Despite a long hiatus, it seems nothing much has changed.

As the title of this blog entry explains, since my last post (January 2013) nothing much has changed in global current affairs.

Israel is once again bombarding the Gaza strip whilst Western media organisations bombard us with blatant partisan coverage of the entire affair.

The United States and Russia are once again at odds over former Soviet states.

Syria not only remains in a state of civil war but has in fact deteriorated, through this we have seen the rise of ISIS – an organisation so radical, so dangerous and so hard-line in their tactics that even Al-Qaeda have distanced themselves from the barbarism of this rabble.

Yes, Al-Qaeda, an organisation responsible for the murder of countless civilians has sat back and said “Wow, these guys are scary”.

Today’s events prompted me to finally speak my mind on the issue in the Middle-East however.

Former head of the British Army, Lord Dannatt, as well as former Foreign Secretary Sir Malcolm Rifkind have called for Western governments to consider an alliance of sorts with Bashar al-Assad’s regime, you know, the tyrannical dictator at the head of a regime responsible for gassing its own citizens.

Now the justification for this proposed alliance is the age old saying – “The enemy of my enemy, is my friend” – and I agree that in times of such turmoil, rather desperate measures are required to be taken. There is absolutely no denying the risk the Islamic State poses to regional stability (And i use the word ‘stability’ lightly). However aiding, or even the mere suggestion that one evil should be given a weight off its shoulders – all in the effort to eradicate another – is typical of the short-sighted, irresponsible foreign policy methods that Western nations such as; The United States, The United Kingdom and France have maintained for nearly a century.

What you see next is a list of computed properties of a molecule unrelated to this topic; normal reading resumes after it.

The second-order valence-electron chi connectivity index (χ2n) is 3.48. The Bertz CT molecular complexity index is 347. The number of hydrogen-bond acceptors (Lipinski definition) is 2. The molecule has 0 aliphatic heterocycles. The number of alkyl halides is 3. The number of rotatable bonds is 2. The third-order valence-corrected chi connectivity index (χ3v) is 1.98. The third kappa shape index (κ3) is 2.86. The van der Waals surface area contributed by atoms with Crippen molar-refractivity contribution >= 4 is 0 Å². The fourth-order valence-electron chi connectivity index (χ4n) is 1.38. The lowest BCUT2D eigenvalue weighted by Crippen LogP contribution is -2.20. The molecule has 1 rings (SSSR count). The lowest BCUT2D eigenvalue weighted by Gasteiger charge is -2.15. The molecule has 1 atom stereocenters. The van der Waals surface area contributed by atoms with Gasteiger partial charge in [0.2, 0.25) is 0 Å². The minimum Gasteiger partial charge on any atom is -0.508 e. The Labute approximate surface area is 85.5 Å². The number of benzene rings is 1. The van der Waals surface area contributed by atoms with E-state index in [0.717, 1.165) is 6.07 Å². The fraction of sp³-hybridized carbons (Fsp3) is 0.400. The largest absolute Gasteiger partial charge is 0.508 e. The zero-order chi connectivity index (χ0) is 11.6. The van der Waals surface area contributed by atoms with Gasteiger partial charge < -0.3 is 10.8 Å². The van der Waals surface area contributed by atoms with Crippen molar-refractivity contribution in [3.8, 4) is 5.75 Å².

Policies I may add that have largely resulted in why this region is in such a state of perpetual turmoil.

Foreign Secretary Phillip Hammond claimed the policy would not be “practical, sensible or helpful” – Which makes this a truly sad day – A member of arguably the UK’s worst ever government can see this is utterly ridiculous.

We are dealing with age old sectarian issues within Islam that play an enormous role in the instability of Iraq and Syria.

In many things, i look to the past – and how it has led us to this point. It seems that today we are seeing the backlash of colonialism within the region. Old law-makers sitting in a room in Whitehall, or Paris, or New York, discussing how they will redraw borders that will ultimately separate sect from sect, culture from culture, people from people.

I’m sure it seemed like a fantastic proposal at the time. Had we simply left the region, and its people alone, it may have worked, it may have failed, borders may have been redrawn again and again. However we couldn’t leave them alone, we had to meddle, we had to pry as we always do and one day it truly will be our downfall. Perhaps the dominoes are falling already.

(I should probably add that in the 69 years since the end of the second world war, Western powers have; Supplied Iraq and Iran with weapons and munitions, supplied the Mujahideen in Afghanistan (Which through a series of civil wars resulted in the Taliban seizing power. Remember them?) Overthrew Iran’s democratically elected government, led by Prime Minister Mohammed Mossadegh and placed The Shah at the helm of the nation (Whose barbaric tactics ultimately led to the Islamic Revolution) and maintained an utterly preposterous policy of arming Israel to the teeth.)

But hey, I’m sure we’ve made a great few bucks down the line.